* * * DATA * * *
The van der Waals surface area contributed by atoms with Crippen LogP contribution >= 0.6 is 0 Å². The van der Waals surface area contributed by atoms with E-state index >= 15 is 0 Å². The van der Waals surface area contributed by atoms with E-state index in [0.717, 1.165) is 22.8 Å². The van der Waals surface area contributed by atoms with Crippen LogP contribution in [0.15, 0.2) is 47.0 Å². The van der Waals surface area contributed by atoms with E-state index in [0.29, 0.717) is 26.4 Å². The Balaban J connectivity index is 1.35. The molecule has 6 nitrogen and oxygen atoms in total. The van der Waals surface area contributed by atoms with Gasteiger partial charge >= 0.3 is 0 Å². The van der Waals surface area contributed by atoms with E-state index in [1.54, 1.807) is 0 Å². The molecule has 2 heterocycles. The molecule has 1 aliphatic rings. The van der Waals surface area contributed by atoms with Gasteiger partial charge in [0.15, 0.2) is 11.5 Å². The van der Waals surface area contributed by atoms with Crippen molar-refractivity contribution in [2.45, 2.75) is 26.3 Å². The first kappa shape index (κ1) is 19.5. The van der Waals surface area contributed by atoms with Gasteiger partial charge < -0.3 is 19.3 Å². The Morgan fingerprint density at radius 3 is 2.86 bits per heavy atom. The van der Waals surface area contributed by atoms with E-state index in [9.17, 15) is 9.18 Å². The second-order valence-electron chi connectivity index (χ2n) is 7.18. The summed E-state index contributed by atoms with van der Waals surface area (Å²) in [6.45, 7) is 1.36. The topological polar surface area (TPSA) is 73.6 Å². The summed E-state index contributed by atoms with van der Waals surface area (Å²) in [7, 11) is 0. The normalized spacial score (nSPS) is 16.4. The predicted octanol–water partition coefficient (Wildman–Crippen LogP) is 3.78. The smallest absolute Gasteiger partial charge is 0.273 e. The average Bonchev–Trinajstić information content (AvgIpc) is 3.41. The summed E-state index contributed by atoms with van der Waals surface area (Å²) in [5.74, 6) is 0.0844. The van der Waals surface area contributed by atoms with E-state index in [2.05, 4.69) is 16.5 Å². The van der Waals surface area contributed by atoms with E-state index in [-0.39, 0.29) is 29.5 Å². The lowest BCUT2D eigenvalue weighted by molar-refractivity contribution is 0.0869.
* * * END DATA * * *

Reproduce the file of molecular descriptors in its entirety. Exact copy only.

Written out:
The van der Waals surface area contributed by atoms with Crippen LogP contribution >= 0.6 is 0 Å². The van der Waals surface area contributed by atoms with E-state index >= 15 is 0 Å². The van der Waals surface area contributed by atoms with E-state index in [0.717, 1.165) is 22.8 Å². The van der Waals surface area contributed by atoms with Crippen LogP contribution in [0.15, 0.2) is 47.0 Å². The van der Waals surface area contributed by atoms with E-state index in [0.29, 0.717) is 26.4 Å². The Balaban J connectivity index is 1.35. The molecule has 6 nitrogen and oxygen atoms in total. The van der Waals surface area contributed by atoms with Gasteiger partial charge >= 0.3 is 0 Å². The van der Waals surface area contributed by atoms with E-state index in [1.54, 1.807) is 0 Å². The molecule has 2 heterocycles. The molecule has 1 aliphatic rings. The van der Waals surface area contributed by atoms with Gasteiger partial charge in [0.15, 0.2) is 11.5 Å². The van der Waals surface area contributed by atoms with Crippen molar-refractivity contribution in [2.45, 2.75) is 26.3 Å². The first kappa shape index (κ1) is 19.5. The van der Waals surface area contributed by atoms with Gasteiger partial charge < -0.3 is 19.3 Å². The Morgan fingerprint density at radius 3 is 2.86 bits per heavy atom. The van der Waals surface area contributed by atoms with E-state index in [9.17, 15) is 9.18 Å². The second-order valence-electron chi connectivity index (χ2n) is 7.18. The summed E-state index contributed by atoms with van der Waals surface area (Å²) in [6.45, 7) is 1.36. The topological polar surface area (TPSA) is 73.6 Å². The summed E-state index contributed by atoms with van der Waals surface area (Å²) in [7, 11) is 0. The normalized spacial score (nSPS) is 16.4. The predicted octanol–water partition coefficient (Wildman–Crippen LogP) is 3.78. The smallest absolute Gasteiger partial charge is 0.273 e. The average Bonchev–Trinajstić information content (AvgIpc) is 3.41. The summed E-state index contributed by atoms with van der Waals surface area (Å²) in [5.74, 6) is 0.0844. The van der Waals surface area contributed by atoms with E-state index in [2.05, 4.69) is 16.5 Å². The van der Waals surface area contributed by atoms with E-state index in [-0.39, 0.29) is 29.5 Å². The lowest BCUT2D eigenvalue weighted by molar-refractivity contribution is 0.0869.